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Here is the information I received regarding lamination in the library.

We just purchased a new cold laminator. Since the paper is so expensive,
the teachers have to fill out a form and have the project approved by
the principal before we complete it in the library.


We do laminating for our whole district.  We give every school so many
feet of laminating free each year--if they go over that free amount then
we bill the school for the overage. We bill the cost of each foot of
extra laminating film used. It is amazing how many schools don't every
go over.  The principal is notified in advance when their "free" footage
is used.  Then they make the decision whether or not to foot the bill.
You might be able to adapt this to a school setting.


At my son's school the teachers put everything that needs to be
laminated in a box next to the laminating machine with their name on
their items (post-its work great for that - then they can be stuck back
on the items when the laminating is finished).  The media aide sometimes
does the laminating, but I think it worked best when a volunteer came in
on Tuesday and Thursday and did the laminating. This helps reduce waste
at the beginning and end of each "turn" the teachers take when they were
doing it themselves.  The volunteer or aide should be careful to place
items as close together as possible.  After the laminating is done, the
volunteer can cut the different "orders" apart and put them on a counter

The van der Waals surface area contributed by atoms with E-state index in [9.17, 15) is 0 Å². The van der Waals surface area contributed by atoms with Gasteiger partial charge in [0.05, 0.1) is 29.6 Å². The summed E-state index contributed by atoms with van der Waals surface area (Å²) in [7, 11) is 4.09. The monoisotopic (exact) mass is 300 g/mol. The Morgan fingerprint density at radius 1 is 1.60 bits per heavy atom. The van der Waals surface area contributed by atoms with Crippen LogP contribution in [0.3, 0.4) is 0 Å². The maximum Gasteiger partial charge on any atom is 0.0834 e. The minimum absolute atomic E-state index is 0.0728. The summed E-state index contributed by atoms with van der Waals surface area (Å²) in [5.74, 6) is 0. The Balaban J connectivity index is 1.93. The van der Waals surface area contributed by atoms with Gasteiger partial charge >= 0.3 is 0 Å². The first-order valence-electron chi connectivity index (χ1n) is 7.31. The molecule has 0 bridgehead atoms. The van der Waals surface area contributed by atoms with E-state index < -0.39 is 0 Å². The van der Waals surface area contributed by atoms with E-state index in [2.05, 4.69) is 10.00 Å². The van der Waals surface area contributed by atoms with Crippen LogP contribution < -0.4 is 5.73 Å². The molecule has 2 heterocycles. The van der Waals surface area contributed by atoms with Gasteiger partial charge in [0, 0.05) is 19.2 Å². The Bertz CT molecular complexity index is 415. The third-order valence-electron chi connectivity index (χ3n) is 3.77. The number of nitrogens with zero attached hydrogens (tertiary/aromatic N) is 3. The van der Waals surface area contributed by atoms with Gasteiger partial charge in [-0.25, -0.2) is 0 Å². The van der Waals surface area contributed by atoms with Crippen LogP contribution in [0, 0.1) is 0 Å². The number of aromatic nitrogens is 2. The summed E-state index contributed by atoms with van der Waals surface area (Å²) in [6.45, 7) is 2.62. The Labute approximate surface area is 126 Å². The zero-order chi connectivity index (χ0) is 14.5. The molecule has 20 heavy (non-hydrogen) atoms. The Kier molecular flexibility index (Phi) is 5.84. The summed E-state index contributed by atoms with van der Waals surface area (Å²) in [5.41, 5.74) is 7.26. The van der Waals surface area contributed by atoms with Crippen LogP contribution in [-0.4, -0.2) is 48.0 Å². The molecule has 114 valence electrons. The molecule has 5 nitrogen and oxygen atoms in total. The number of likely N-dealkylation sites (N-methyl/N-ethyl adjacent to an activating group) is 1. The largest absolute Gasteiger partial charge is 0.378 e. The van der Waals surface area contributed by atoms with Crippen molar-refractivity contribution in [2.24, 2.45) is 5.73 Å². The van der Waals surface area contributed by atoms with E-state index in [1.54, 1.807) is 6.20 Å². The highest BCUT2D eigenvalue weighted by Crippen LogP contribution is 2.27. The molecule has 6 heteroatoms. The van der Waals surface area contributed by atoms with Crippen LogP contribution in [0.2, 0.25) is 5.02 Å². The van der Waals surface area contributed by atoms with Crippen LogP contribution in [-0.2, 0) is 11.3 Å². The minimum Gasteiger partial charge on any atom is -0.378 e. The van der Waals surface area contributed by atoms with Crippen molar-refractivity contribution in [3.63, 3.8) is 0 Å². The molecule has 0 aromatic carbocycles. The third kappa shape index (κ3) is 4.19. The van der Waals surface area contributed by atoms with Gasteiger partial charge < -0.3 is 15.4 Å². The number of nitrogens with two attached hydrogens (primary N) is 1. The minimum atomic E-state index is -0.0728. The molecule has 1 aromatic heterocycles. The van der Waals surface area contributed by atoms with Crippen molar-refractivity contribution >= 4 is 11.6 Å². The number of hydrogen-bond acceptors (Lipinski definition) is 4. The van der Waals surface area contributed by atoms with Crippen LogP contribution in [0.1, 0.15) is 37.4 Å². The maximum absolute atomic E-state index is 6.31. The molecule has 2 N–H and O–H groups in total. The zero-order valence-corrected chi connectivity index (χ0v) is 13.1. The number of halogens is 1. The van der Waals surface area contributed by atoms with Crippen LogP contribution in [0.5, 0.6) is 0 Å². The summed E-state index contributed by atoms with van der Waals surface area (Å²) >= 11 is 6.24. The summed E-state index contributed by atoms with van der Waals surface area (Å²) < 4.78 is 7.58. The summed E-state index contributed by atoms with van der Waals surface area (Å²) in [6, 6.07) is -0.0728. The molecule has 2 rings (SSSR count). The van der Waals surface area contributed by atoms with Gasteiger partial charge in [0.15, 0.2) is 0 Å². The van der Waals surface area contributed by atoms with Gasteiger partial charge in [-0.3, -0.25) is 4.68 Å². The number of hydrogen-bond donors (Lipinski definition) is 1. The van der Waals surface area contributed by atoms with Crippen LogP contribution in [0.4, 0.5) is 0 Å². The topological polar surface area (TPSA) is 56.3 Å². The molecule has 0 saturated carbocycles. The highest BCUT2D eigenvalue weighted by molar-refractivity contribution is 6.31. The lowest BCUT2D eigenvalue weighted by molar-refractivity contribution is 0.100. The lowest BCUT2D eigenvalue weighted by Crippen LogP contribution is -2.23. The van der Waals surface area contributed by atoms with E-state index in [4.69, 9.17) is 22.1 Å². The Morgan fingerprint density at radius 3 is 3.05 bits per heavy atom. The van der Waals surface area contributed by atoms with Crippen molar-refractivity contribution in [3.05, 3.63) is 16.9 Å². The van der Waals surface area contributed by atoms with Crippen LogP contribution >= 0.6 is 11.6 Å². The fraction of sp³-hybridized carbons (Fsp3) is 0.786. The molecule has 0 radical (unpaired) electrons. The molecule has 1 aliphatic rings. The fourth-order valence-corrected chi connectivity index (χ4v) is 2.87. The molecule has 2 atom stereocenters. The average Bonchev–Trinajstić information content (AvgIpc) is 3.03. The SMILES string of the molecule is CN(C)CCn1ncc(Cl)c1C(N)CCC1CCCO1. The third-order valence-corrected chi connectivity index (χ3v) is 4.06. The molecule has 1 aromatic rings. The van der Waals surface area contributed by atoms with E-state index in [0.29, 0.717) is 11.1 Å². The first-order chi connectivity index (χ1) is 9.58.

or work table for the teachers to pick up. It requires a little planning
ahead by the teachers, but they don't seem to mind at all.  They are
aware of the need to conserve.

We did it a couple of ways at my old school.  

1.  We had a volunteer who laminated everything on Mondays at 9 AM.  She
would continue until everything was done.  This meant that teachers had
to plan.  The biggest savings was the film between jobs wasn't wasted.
The first year we did this we went from using 6 sets of laminate to 2.  

2.  We lost our volunteer.  We restricted the laminator use to X number
of days per week.  It could not be used outside of those times.
Teachers/aides could reserve a time to come in.  We would have teachers
coming in back to back to use the laminator.  Again, the teachers had to
plan and the laminator wasn't on ALL THE TIME.


We have the same problem. Right now, we are keeping a notebook with
approx. number of feet done per teacher with a view to setting a limit.
Perhaps we could do twenty feet or so free, then charge for any overage.
Our district media center charges 25 cents a foot and a nearby teacher
supply store charges 50 cents. Or maybe just a certain amount free,
period, then no more.

I'm looking forward to hearing what other schools do.


We don't do posters, game pieces,  or personal stuff.

We also do the laminating-my assistant does it. She only laminates when
there is a pile of stuff so there isn't as much waste.

We used to buy laminating film from a teacher supply budget -- That is,
when we ordered it, we put the school's teacher supply account number on
the purchase order, not ours.

We still order from that budget, but a couple of years ago the principal
told us to keep track (a simple sign in sheet that we fill in ourselves)
of who was laminating and from what department. When the sheet is full
we tally it (example ---$12.50 for Social Studies, $8.00 for
administration, athletics, etc) zerox the sheet to keep ourselves for
documentation, and send it down to the office.

That way we don't have to monitor usage - they do it in the business
office I suppose. We charge on the sign-in sheet by what our film costs
-- it took a little figuring out, but I think it's about 50 cents a
foot. We charge $1 for 8 1/2 by 11 sheets, $2 for small posters (the